Here is the pre-print of the accepted paper with its abstracts:
- 5* Knowledge Graph Embeddings with Projective Transformations
By Mojtaba Nayyeri,Sahar Vahdati,Can Aykul, and Jens Lehmann
AbstractPerforming link prediction using knowledge graph embedding (KGE) models is a popular approach for knowledge graph completion. Such link predictions are performed by measuring the likelihood of links in the graph via a transformation function that maps nodes via edges into a vector space. Since the complex structure of the real world is reflected in multi-relational knowledge graphs, the transformation functions need to be able to represent this complexity. However, most of the existing transformation functions in embedding models have been designed in Euclidean geometry and only cover one or two simple transformations. Therefore, they are prone to underfitting and limited in their ability to embed complex graph structures. The area of projective geometry, however, fully covers inversion, reflection, translation, rotation, and homothety transformations. We propose a novel KGE model, which supports those transformations and subsumes other state-of-the-art models. The model has several favorable theoretical properties and outperforms existing approaches on widely used link prediction benchmarks.
5*E covers 5 transformation types: Translation, Rotation, Inversion, Reflection, and Homothety, and covers 5 transformation functions: Hyperbolic, Parabolic, Loxodromic, Elliptic and Circular as shown in the following figure created by a Riemann sphere.
5*E applies the following steps to measure the plausibility of a triple (h,r,t):
- Mapping head node embedding (h) from complex plane to Riemann sphere using stereographic projection
- Moving the sphere using a relation specific transformation (r.)
- Mapping the transformed head (h) from Riemann sphere to the complex plane to meet tail embedding (t)
This way, our model is able to capture complex structures in the subgraphs of a knowledge graph, for example where a path of nodes is connected to a loop through multiple relations:
Starting from a plain grid, we can visualise how different transformations evolve in capturing different relational patterns, in this case the inverse relation hasPart and partOf:
5*E is able to preserve various graph structures (paths, loops) and relational patterns in the knowledge graph embedding space:
We are happy to announce that we got two accepted for presentation at WI-IAT 20 (International Joint Conference on Web Intelligence and Intelligent Agent Technology). WI-IAT 20 provides a premier international forum to bring together researchers and practitioners from diverse fields for presentation of original research results, as well as exchange and dissemination of innovative and practical development experiences on Web intelligence and intelligent agent technology research and applications.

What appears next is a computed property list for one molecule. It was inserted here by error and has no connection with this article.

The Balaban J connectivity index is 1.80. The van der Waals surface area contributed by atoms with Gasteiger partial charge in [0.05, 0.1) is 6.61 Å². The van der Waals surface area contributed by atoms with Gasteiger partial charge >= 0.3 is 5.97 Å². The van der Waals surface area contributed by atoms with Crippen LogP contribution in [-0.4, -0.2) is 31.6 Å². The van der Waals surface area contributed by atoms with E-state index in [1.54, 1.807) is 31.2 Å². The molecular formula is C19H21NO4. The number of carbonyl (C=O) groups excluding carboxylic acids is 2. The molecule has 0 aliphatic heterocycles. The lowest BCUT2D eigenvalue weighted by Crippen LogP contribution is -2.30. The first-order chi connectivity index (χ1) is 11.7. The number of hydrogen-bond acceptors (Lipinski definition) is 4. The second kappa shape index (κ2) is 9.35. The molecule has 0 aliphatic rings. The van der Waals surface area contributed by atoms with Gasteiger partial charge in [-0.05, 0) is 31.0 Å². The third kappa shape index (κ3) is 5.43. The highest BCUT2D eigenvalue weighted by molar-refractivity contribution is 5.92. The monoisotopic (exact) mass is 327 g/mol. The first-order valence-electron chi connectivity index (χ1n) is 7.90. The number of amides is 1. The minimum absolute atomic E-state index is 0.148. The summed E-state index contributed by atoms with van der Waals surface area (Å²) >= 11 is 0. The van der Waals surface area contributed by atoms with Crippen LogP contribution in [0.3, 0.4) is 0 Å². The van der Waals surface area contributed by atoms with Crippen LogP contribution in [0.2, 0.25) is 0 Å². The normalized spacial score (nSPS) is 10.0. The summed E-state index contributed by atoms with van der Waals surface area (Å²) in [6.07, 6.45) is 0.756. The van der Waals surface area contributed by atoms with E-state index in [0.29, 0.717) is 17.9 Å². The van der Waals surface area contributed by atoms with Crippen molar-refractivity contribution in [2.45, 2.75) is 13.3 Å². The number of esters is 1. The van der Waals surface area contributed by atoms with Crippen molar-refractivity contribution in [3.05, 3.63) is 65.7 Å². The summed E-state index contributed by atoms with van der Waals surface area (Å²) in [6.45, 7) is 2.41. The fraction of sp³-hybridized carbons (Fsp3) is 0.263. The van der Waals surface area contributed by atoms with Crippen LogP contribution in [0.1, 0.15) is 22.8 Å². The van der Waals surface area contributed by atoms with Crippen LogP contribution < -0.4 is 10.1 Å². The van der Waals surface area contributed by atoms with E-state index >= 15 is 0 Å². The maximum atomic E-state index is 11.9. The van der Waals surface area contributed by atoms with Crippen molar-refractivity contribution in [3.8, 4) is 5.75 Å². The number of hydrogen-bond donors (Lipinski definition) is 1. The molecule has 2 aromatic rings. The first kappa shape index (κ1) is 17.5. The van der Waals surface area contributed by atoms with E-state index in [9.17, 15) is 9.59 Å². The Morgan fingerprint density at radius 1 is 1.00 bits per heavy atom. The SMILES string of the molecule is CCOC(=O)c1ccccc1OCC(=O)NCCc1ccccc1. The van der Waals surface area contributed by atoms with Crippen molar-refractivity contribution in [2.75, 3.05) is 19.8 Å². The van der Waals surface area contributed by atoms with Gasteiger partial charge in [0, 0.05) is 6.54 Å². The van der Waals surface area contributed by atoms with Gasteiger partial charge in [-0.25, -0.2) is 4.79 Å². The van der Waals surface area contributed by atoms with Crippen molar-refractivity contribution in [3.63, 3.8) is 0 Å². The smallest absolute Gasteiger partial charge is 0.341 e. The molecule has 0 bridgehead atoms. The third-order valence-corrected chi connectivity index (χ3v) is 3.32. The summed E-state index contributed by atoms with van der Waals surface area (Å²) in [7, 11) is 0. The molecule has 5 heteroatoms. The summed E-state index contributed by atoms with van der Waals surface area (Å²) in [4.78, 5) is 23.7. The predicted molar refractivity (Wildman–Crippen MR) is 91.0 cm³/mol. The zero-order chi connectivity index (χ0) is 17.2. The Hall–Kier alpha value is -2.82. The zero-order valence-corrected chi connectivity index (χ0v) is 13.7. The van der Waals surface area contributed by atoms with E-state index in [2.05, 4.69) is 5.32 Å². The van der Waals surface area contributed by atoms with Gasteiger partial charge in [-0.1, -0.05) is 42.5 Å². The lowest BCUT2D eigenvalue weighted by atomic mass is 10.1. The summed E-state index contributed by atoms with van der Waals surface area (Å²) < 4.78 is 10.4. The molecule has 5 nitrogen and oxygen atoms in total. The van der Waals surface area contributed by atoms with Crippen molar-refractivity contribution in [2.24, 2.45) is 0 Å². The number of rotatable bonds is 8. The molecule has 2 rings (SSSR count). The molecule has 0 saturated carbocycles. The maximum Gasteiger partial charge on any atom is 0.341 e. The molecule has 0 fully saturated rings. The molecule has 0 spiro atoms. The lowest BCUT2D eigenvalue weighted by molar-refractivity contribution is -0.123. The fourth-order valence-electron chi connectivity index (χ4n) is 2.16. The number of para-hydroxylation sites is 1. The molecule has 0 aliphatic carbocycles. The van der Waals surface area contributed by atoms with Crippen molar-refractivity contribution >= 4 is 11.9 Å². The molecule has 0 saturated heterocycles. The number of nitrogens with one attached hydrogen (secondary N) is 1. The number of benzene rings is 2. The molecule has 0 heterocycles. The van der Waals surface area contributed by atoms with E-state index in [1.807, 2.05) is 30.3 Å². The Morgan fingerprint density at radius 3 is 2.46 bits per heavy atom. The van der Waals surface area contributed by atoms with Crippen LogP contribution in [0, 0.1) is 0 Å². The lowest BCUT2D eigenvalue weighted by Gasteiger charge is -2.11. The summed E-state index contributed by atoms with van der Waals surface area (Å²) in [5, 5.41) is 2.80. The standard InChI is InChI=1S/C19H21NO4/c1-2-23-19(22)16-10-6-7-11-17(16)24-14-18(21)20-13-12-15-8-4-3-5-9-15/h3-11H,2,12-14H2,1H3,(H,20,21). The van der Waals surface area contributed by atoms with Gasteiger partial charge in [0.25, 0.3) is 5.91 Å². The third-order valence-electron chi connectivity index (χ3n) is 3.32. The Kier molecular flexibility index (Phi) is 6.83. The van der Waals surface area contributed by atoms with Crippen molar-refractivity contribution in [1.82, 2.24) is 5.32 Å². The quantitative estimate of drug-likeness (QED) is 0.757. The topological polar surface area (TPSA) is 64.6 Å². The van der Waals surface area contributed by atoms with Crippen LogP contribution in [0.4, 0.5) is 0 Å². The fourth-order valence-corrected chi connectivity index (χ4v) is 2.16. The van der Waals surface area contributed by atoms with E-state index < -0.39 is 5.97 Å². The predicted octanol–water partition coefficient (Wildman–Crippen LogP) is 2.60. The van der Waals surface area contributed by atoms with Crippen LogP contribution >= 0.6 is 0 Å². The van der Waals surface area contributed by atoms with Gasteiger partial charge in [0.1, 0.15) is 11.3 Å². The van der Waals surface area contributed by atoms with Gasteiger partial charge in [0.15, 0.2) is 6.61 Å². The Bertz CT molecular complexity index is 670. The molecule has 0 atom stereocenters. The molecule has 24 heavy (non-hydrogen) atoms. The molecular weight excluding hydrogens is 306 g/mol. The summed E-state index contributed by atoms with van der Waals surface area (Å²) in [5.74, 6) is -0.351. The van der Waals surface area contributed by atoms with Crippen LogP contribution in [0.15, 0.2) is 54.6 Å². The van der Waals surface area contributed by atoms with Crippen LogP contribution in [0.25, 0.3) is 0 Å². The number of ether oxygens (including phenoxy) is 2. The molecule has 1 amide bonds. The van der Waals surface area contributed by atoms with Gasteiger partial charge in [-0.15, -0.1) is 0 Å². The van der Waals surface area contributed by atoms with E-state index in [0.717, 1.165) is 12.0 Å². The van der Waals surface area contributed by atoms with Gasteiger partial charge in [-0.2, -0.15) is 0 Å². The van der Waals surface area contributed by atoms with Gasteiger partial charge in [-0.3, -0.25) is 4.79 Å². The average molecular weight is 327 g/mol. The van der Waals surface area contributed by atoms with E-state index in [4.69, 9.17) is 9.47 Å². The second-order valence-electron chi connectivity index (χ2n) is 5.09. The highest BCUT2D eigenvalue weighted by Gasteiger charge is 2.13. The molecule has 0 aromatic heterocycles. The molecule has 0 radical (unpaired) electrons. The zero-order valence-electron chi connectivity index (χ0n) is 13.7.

Here is the pre-print of the accepted paper with its abstract:
Multilingual Ontology Merging Using Cross-lingual Matching
By Shimaa Ibrahim, Said Fathalla, Jens Lehmann, and Hajira Jabeen.
AbstractWith the growing amount of multilingual data on the Semantic Web, several ontologies (in different natural languages) have been developed to model the same domain. Creating multilingual ontologies by merging such monolingual ones is important to promote semantic interoperability among different ontologies in different natural languages. This is a step towards achieving the multilingual Semantic Web. In this paper, we propose MULON, an approach for merging monolingual ontologies in different natural languages producing a multilingual ontology. MULON approach comprises three modules; Preparation Module, Merging Module, and Assessment Module. We consider both classes and properties in the merging process. We present three real-world use cases describing the usability of the MULON approach in different domains. We assess the quality of the merged ontologies using a set of predefined assessment metrics. MULON has been implemented using Scala and Apache Spark under an open-source license. We have compared our cross-lingual matching results with the results from the Ontology Alignment Evaluation Initiative (OAEI 2019). MULON has achieved relatively high precision, recall, and F-measure in comparison to three state-of-the-art approaches in the matching process and significantly higher coverage without any redundancy in the merging process.
OWLStats: Distributed Computation of OWL Dataset Statistics
By Heba Mohamed, Said Fathalla, Jens Lehmann, and Hajira Jabeen.
AbstractNowadays, ontologies are used in various application areas, involving Artificial Intelligence, Natural Language Processing, Data Integration, and Knowledge Management. It is essential to know the internal structure, distribution, and coherence of the published datasets to make it easier for reuse, interlink, integrate, infer, or query. Therefore, there is a pressing need to obtain a clear view of OWL datasets became more prevalent. In this paper, we present OWLStats, a software component for computing statistical information about large scale OWL datasets in a distributed manner. We present the primary distributed in-memory approach for computing 32 different statistical criteria for OWL datasets utilizing Apache Spark, which can scale horizontally to a cluster of machines. OWLStats has been integrated into the SANSA framework. The preliminary results prove that OWLStats is linearly scalable in terms of data scalability.
We are very pleased to announce that we got three papers accepted for presentation at COLING 2020 (International Conference on Computational Linguistics). The first COLING was held in New York in 1965, with the last iteration in Santa Fe, USA, in 2018. Throughout its history, COLING has brought together researchers from across the field of Computational Linguistics. COLING’2020 continues this tradition and thus welcomes papers on all topics related to both natural language and computation, with the expectation that all papers will include linguistic insight.